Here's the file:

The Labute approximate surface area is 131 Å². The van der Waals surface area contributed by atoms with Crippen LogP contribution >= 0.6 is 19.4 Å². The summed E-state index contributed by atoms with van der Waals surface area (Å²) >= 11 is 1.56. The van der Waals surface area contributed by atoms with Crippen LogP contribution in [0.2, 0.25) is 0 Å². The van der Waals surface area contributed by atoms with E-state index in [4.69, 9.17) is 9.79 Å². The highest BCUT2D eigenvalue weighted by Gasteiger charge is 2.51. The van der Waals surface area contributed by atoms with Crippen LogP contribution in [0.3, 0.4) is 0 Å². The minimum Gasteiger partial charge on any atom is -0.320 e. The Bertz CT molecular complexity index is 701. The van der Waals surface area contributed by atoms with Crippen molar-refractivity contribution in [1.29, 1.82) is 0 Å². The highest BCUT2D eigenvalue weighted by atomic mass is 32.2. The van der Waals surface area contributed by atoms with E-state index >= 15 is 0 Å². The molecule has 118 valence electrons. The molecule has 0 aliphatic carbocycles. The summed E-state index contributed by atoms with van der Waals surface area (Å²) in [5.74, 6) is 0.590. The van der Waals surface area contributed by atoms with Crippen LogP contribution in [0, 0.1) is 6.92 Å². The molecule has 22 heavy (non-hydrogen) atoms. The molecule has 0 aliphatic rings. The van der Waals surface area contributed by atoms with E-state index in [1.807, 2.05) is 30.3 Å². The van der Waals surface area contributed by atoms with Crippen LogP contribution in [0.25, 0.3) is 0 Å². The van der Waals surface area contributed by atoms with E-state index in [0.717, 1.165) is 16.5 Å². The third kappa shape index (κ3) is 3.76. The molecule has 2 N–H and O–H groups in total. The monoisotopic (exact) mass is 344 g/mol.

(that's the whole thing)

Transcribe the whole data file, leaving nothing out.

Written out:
The Labute approximate surface area is 131 Å². The van der Waals surface area contributed by atoms with Crippen LogP contribution >= 0.6 is 19.4 Å². The summed E-state index contributed by atoms with van der Waals surface area (Å²) >= 11 is 1.56. The van der Waals surface area contributed by atoms with Crippen LogP contribution in [0.2, 0.25) is 0 Å². The van der Waals surface area contributed by atoms with E-state index in [4.69, 9.17) is 9.79 Å². The highest BCUT2D eigenvalue weighted by Gasteiger charge is 2.51. The van der Waals surface area contributed by atoms with Crippen LogP contribution in [0.3, 0.4) is 0 Å². The minimum Gasteiger partial charge on any atom is -0.320 e. The Bertz CT molecular complexity index is 701. The van der Waals surface area contributed by atoms with Crippen molar-refractivity contribution in [1.29, 1.82) is 0 Å². The highest BCUT2D eigenvalue weighted by atomic mass is 32.2. The van der Waals surface area contributed by atoms with E-state index >= 15 is 0 Å². The molecule has 118 valence electrons. The molecule has 0 aliphatic carbocycles. The summed E-state index contributed by atoms with van der Waals surface area (Å²) in [5.74, 6) is 0.590. The van der Waals surface area contributed by atoms with Crippen LogP contribution in [0, 0.1) is 6.92 Å². The molecule has 22 heavy (non-hydrogen) atoms. The molecule has 0 aliphatic rings. The van der Waals surface area contributed by atoms with E-state index in [1.807, 2.05) is 30.3 Å². The van der Waals surface area contributed by atoms with Crippen LogP contribution in [0.25, 0.3) is 0 Å². The van der Waals surface area contributed by atoms with E-state index in [0.717, 1.165) is 16.5 Å². The third kappa shape index (κ3) is 3.76. The molecule has 2 N–H and O–H groups in total. The monoisotopic (exact) mass is 344 g/mol.